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 Friday, 6 December, 2002, 22:17 GMT
Greenpeace oppose Romanian gold mine
Greenpeace rally
Greenpeace protesters rally against the mine
Greenpeace activists have rallied in the Romanian capital Bucharest to protest against a controversial gold mining project, which they say will pose a major threat to the region.

A Canadian-based company is planning to open Europe's largest open-cast gold mine in the village of Rosia Montana, one of Romania's oldest settlements in the western Apuseni mountains.

Local residents and several NGOs are opposing the project, which they say will destroy a whole valley with its numerous Roman mine galleries, ancient churches and other important archaeological landmarks, and force more than 2,000 people to leave their homes.

Local resident
The village has a long history of invasion

The massive project, worth $420m, should allow Gabriel Resources to extract 300 metric tons of gold and 1,700 tons of silver over 14 years.

The extracted rocks will be treated with cyanide, a highly toxic substance that is used in gold mining to separate gold particles from ground rock.


The cyanide-rich sewage water will be collected in a 1,000-acre storage reservoir located in a neighbouring valley.

Environmentalists warn of the high health risks posed by cyanide, and fear a repeat of a major environmental disaster that took place at another gold mine in Romania.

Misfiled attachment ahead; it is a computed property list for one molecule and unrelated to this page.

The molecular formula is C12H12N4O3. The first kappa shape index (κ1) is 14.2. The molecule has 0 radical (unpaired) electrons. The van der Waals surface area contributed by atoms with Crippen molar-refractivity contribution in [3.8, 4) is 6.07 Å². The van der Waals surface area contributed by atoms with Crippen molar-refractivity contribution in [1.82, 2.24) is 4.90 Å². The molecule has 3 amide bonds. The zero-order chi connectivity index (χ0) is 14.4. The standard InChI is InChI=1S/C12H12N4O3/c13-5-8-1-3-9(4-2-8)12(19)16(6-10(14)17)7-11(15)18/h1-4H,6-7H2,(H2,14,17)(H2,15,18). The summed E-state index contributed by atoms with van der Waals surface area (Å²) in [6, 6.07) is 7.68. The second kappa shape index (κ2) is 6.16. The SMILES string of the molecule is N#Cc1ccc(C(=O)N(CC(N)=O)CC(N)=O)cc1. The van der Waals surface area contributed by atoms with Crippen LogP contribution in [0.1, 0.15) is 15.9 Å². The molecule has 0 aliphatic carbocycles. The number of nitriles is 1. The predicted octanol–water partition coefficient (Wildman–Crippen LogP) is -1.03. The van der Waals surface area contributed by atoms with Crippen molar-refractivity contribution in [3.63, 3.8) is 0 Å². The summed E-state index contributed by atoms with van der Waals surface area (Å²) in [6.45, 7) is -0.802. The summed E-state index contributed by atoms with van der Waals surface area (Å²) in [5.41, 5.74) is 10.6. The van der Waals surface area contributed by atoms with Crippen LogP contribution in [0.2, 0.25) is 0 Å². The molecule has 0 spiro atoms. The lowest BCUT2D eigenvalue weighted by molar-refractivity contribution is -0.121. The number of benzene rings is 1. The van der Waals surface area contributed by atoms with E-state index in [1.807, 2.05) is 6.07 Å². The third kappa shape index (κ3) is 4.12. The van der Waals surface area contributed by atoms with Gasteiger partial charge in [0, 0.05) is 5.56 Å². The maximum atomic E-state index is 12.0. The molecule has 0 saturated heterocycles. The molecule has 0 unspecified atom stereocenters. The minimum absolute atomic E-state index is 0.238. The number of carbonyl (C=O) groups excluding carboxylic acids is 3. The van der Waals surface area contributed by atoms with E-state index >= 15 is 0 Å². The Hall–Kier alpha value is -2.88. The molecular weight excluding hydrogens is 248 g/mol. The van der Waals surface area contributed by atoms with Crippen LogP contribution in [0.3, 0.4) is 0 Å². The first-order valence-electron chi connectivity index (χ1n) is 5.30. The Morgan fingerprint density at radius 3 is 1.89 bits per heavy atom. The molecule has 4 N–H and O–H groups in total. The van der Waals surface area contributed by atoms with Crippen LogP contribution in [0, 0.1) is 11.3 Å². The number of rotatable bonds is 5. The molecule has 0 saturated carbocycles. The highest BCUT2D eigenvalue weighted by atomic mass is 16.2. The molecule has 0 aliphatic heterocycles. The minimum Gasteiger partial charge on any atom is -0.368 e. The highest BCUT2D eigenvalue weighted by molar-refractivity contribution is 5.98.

Village of Rosia Montana
The valley is full of ancient Roman mine galleries
In January 2000, the dam of a similar reservoir collapsed, polluting the Danube-Tisza river basin. As a consequence of the spillage, hundreds of tons of fish died and 2.5 million people were deprived of drinking water.

Opponents of the mine are also concerned that hundreds of families will be forced to leave their homes.

Although locals have reportedly been offered financial compensation by the mining company for relocation, many do not want to leave their ancestors' land.


Stephanie Roth, a representative of the local NGO Alburnus Major, is campaigning against the impact that the project will have on the life of the local community.

"These people own their land. They don't want to sell, and they don't want to move," she told BBC News Online.

Local town
Locals do not want their environment put at risk

"How on earth can they build a cyanide storage pond in a place where there are houses and farms, without forcefully relocating people?"

Earlier this week, Austrian experts of European Law issued a report saying that compulsory resettlement is a violation of the European Convention on Human Rights and that the use of large quantities of cyanide goes against a EU directive on groundwater.

Greenpeace is not only concerned about the massive use of cyanide - 10,000 tons a year - but also the risks of transportation in an area that is not served by trains.

"Romanian roads are very bad, and if that huge quantity of cyanide is transported by truck, there is a high risk that sooner or later, incidents will occur," Herwig Schuster, an officer from the Greenpeace Vienna office who has long campaigned against the mining project, said.

Images copyright of Greenpeace/Rizman, reproduced with kind permission.

BBC Monitoring, based in Caversham in southern England, selects and translates information from radio, television, press, news agencies and the Internet from 150 countries in more than 70 languages.

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